Fracture is the medical term for a broken bone. There is no difference between a crack, a fracture or a break. Fractures are extremely painful with swelling, may be deformed and the player will be reluctant or find it too painful to move the limb.
Occasionally, both you and they may notice a very painful grinding sensation from the broken ends rubbing together. Any bone in the body can break, but common sites in contact sports are the collarbone, the wrist, the hand or the ankle. A broken bone can produce two sharp ends that can damage blood vessels or other soft tissues, or even poke through the skin, causing what is known as an “open” fracture (historically called a compound fracture).
Again, the DR ABC and PRICE principles are the mainstay of treatment, as it will often be difficulty to tell a ligament sprain from a fracture unless there is obvious deformity and a large amount of swelling.
The pain from fractured limbs can often be helped by correctly supporting or “splinting” or the injured limb. Generally, however, if the player is too uncomfortable to move, particularly with lower limb fractures, despite supporting the injured limb, they should remain where they are and wait until more experienced help arrives.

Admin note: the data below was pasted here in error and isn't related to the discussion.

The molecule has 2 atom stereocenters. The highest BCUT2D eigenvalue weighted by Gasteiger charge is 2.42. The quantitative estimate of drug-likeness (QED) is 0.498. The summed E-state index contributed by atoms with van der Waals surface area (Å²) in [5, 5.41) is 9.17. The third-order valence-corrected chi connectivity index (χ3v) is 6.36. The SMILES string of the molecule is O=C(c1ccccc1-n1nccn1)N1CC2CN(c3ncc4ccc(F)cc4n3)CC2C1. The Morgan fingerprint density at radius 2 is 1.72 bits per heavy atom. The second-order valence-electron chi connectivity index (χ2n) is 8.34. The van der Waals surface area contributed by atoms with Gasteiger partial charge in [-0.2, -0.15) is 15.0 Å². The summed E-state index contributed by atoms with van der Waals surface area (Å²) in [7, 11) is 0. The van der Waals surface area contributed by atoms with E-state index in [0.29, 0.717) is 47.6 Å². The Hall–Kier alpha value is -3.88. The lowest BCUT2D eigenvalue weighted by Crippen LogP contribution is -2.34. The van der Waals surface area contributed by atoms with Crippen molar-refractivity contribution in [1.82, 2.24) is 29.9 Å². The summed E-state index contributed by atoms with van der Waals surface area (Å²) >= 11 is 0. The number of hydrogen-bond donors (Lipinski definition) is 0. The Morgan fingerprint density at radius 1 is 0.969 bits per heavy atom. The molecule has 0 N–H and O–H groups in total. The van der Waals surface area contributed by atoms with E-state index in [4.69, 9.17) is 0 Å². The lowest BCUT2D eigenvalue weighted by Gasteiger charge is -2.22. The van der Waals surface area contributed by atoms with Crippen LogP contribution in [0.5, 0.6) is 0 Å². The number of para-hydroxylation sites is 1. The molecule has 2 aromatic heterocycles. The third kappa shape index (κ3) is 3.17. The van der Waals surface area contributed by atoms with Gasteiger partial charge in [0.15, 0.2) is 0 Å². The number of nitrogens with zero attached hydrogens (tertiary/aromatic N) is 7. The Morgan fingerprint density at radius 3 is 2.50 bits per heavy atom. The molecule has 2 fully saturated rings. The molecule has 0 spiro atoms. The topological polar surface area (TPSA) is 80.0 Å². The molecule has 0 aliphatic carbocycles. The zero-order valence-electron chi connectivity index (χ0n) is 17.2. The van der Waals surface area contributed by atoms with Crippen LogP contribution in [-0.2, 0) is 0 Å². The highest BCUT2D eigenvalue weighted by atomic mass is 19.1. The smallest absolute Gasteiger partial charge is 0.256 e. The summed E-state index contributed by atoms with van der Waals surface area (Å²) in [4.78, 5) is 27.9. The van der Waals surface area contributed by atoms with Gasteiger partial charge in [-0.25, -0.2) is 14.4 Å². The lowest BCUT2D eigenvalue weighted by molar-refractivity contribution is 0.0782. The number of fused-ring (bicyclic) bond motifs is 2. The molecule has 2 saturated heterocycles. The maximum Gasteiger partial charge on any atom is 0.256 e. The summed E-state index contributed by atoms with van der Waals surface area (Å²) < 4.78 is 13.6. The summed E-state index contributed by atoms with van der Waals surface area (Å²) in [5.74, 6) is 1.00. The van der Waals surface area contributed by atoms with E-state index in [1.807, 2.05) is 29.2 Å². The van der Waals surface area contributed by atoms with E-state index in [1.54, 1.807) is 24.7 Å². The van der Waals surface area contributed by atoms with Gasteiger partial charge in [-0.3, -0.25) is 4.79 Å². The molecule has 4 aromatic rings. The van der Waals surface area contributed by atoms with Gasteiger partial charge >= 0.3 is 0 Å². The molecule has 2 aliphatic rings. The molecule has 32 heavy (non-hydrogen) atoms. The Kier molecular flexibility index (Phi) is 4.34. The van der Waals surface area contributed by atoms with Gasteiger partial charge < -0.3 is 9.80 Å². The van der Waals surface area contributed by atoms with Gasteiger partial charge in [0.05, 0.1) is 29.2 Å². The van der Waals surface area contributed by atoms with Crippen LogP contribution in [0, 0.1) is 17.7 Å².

When a bone fractures, the two ends can move about, rubbing against each other and the soft tissues, causing considerable pain and ongoing tissue damage. If there is deformity that is stretching the soft tissues, this is also significantly painful.
Therefore, providing support to the whole limb to minimise the amount of movement at the fracture site provides pain relief and prevents further damage. Support can be provided simply with the rescuer’s hands against the ground, or by improvising such as using a folded newspaper inside a sling, or with dedicated splints such as mouldable metal splints or foam “box splints”. The principle of splinting is that the “splint” should support the joint above and below the fracture.
A player with a suspected fracture to the leg is removed from the field of play